New market entry provides potential opportunities for organizations to grow. But penetrating a market and establishing a new business is fraught with complications and failure. Attempts at entering a new market often fail, in fact, research suggests that for every successful market entry about 4 fail. The reasons for such high failure rates involve timing, scale, competition, capabilities, and predominantly irrational decision making.
The decision to successfully enter a market necessitates detailed analysis. These critical decisions often get flawed by Cognitive Biases—the systematic errors in the way people process information—resulting in huge financial implications.
Cognitive biases distort executives’ perception regarding their firm’s capabilities, potential market, and competition. These biases trigger misleading beliefs in executives—such as, their existing capabilities are in line with what’s required in the future, or that the market entry move will go unnoticed by the competitors. Removing biases out of decision making is an arduous task, as not many executives are able to identify the biases that manipulate their planning and decision making processes.
Cognitive biases damage a firm’s market entry planning and decision making processes. Market entry analysis requires a robust methodology. A 2-step methodical approach helps executives understand the Psychology of Market Entry Analysis and eliminate cognitive biases from their crucial market entry decisions:
While making such critical decisions, most executives count on their gut and consider only their company’s inside view. This approach is misleading and prevents them from developing an outside perspective based on previous market entry experiences, and assessing opportunities against certain success parameters.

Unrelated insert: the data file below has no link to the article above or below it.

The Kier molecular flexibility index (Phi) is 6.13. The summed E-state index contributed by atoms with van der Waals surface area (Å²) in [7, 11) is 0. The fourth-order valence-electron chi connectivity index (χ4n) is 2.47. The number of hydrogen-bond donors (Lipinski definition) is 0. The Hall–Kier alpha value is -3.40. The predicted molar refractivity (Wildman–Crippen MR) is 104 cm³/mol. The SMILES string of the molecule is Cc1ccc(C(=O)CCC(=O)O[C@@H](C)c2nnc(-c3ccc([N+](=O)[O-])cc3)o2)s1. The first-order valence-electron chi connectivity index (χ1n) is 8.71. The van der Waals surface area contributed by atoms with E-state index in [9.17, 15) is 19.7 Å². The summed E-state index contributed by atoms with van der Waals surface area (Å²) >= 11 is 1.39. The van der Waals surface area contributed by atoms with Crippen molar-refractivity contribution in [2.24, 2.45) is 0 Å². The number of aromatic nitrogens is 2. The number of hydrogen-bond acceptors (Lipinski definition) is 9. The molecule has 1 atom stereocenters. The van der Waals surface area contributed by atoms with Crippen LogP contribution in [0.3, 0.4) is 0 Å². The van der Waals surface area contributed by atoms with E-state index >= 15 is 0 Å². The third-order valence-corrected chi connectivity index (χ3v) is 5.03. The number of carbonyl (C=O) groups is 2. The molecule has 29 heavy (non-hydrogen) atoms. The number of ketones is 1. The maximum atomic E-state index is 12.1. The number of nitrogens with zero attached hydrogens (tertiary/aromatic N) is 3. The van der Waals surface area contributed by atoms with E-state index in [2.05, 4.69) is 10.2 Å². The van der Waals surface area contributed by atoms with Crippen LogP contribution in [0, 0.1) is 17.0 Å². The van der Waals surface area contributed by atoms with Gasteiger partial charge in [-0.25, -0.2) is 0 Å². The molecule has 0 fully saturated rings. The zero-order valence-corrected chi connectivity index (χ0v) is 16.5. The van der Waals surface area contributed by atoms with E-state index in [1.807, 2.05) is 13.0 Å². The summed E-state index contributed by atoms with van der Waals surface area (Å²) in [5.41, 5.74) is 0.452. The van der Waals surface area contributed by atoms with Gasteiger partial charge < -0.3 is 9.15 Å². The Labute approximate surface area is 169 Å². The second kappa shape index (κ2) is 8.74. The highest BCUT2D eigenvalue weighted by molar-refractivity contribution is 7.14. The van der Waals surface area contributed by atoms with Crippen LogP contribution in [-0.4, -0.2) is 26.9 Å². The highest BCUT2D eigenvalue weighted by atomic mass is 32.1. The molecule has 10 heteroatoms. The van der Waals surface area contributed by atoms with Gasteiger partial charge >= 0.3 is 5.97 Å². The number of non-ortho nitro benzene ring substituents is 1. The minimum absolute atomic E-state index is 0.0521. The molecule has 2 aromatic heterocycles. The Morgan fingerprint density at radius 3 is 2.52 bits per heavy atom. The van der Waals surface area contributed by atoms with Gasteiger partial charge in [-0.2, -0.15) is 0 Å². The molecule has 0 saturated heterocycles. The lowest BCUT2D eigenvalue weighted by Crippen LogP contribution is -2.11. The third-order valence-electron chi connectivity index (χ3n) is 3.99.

Executives can utilize a reference class—group of similar decisions that other firms have taken in the past that provide valuable benchmarks for decision making. A reference class of should be thoroughly evaluated in terms of circumstances that warranted those decisions and the outcomes that those decisions leveraged, to generate empirical predictors of success.
The approach saves the decision makers from falling into the “confirmation trap,” which urges them to seek information that confirms to their hypotheses only. It also drives the analysts to explore more options and data. Companies in various sectors understand the importance of drawing a reference class, while some don’t consider looking at the experience of outside companies worthwhile and encounter failures as a result.
In preparing a reference class, executives need to explicitly review 6 key factors that serve as predictors of successful market entry. These predictors of market entry success help the executives decide whether to go ahead or drop their entry decision.
Biases in corporate decisions are a product of behavior, training, culture, and human nature. These biases deviate the executives from thinking rationally, and prevent them from organizing and analyzing data properly. Executives need to work on identifying, labeling, and eliminating biases from their decision making process.
Removing cognitive biases objectively leverages improved chances of success for the organizations; this entails targeting the following 5 core issues:
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